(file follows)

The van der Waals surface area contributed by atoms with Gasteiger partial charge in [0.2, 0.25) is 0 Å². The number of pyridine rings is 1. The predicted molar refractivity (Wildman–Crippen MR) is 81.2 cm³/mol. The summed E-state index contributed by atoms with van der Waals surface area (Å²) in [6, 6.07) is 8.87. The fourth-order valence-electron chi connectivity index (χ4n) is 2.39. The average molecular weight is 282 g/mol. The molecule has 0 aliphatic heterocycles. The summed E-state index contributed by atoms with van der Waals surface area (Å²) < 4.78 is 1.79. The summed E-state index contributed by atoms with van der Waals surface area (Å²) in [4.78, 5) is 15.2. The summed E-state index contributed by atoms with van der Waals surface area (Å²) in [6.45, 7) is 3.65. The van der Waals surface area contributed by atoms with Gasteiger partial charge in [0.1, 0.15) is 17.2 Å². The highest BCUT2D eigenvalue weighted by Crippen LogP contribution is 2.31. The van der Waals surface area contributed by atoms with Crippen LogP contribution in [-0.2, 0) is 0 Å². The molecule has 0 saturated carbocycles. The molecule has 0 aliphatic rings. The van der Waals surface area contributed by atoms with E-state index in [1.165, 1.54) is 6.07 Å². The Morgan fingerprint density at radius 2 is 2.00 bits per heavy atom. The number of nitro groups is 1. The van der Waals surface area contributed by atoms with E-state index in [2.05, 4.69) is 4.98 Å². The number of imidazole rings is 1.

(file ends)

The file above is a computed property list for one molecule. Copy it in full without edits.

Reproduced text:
The van der Waals surface area contributed by atoms with Gasteiger partial charge in [0.2, 0.25) is 0 Å². The number of pyridine rings is 1. The predicted molar refractivity (Wildman–Crippen MR) is 81.2 cm³/mol. The summed E-state index contributed by atoms with van der Waals surface area (Å²) in [6, 6.07) is 8.87. The fourth-order valence-electron chi connectivity index (χ4n) is 2.39. The average molecular weight is 282 g/mol. The molecule has 0 aliphatic heterocycles. The summed E-state index contributed by atoms with van der Waals surface area (Å²) < 4.78 is 1.79. The summed E-state index contributed by atoms with van der Waals surface area (Å²) in [4.78, 5) is 15.2. The summed E-state index contributed by atoms with van der Waals surface area (Å²) in [6.45, 7) is 3.65. The van der Waals surface area contributed by atoms with Gasteiger partial charge in [0.1, 0.15) is 17.2 Å². The highest BCUT2D eigenvalue weighted by Crippen LogP contribution is 2.31. The van der Waals surface area contributed by atoms with Crippen LogP contribution in [-0.2, 0) is 0 Å². The molecule has 0 saturated carbocycles. The molecule has 0 aliphatic rings. The van der Waals surface area contributed by atoms with E-state index in [1.165, 1.54) is 6.07 Å². The Morgan fingerprint density at radius 2 is 2.00 bits per heavy atom. The number of nitro groups is 1. The van der Waals surface area contributed by atoms with E-state index in [2.05, 4.69) is 4.98 Å². The number of imidazole rings is 1.